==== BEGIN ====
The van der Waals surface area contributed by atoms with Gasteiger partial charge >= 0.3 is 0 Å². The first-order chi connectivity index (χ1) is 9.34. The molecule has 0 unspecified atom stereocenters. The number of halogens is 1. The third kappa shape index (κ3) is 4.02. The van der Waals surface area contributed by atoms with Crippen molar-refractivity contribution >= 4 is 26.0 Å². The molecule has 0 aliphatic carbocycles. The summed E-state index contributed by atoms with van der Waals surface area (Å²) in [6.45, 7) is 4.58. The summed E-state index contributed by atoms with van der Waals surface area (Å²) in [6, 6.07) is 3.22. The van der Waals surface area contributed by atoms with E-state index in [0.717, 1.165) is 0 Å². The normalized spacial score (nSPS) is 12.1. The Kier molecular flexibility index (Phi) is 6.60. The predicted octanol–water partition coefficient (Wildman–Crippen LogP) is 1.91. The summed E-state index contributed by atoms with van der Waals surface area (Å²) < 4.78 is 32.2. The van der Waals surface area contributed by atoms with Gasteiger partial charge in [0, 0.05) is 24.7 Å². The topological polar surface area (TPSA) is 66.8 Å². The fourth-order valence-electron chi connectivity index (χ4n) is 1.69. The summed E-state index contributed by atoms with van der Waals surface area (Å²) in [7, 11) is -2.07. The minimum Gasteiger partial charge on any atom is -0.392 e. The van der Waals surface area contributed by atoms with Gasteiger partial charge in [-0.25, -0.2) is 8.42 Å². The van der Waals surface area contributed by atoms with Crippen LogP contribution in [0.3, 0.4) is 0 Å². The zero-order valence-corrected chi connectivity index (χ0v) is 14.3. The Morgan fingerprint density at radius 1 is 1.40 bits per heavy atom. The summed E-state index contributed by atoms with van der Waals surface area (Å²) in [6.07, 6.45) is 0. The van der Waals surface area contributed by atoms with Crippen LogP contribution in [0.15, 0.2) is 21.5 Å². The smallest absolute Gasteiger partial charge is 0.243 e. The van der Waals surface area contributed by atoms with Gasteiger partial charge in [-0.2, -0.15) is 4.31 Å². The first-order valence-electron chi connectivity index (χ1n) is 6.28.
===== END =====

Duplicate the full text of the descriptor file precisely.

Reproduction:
The van der Waals surface area contributed by atoms with Gasteiger partial charge >= 0.3 is 0 Å². The first-order chi connectivity index (χ1) is 9.34. The molecule has 0 unspecified atom stereocenters. The number of halogens is 1. The third kappa shape index (κ3) is 4.02. The van der Waals surface area contributed by atoms with Crippen molar-refractivity contribution >= 4 is 26.0 Å². The molecule has 0 aliphatic carbocycles. The summed E-state index contributed by atoms with van der Waals surface area (Å²) in [6.45, 7) is 4.58. The summed E-state index contributed by atoms with van der Waals surface area (Å²) in [6, 6.07) is 3.22. The van der Waals surface area contributed by atoms with E-state index in [0.717, 1.165) is 0 Å². The normalized spacial score (nSPS) is 12.1. The Kier molecular flexibility index (Phi) is 6.60. The predicted octanol–water partition coefficient (Wildman–Crippen LogP) is 1.91. The summed E-state index contributed by atoms with van der Waals surface area (Å²) < 4.78 is 32.2. The van der Waals surface area contributed by atoms with Gasteiger partial charge in [0, 0.05) is 24.7 Å². The topological polar surface area (TPSA) is 66.8 Å². The fourth-order valence-electron chi connectivity index (χ4n) is 1.69. The summed E-state index contributed by atoms with van der Waals surface area (Å²) in [7, 11) is -2.07. The minimum Gasteiger partial charge on any atom is -0.392 e. The van der Waals surface area contributed by atoms with Gasteiger partial charge in [-0.25, -0.2) is 8.42 Å². The van der Waals surface area contributed by atoms with Crippen LogP contribution in [0.3, 0.4) is 0 Å². The zero-order valence-corrected chi connectivity index (χ0v) is 14.3. The Morgan fingerprint density at radius 1 is 1.40 bits per heavy atom. The summed E-state index contributed by atoms with van der Waals surface area (Å²) in [6.07, 6.45) is 0. The van der Waals surface area contributed by atoms with Crippen LogP contribution in [0.15, 0.2) is 21.5 Å². The smallest absolute Gasteiger partial charge is 0.243 e. The van der Waals surface area contributed by atoms with Gasteiger partial charge in [-0.2, -0.15) is 4.31 Å². The first-order valence-electron chi connectivity index (χ1n) is 6.28.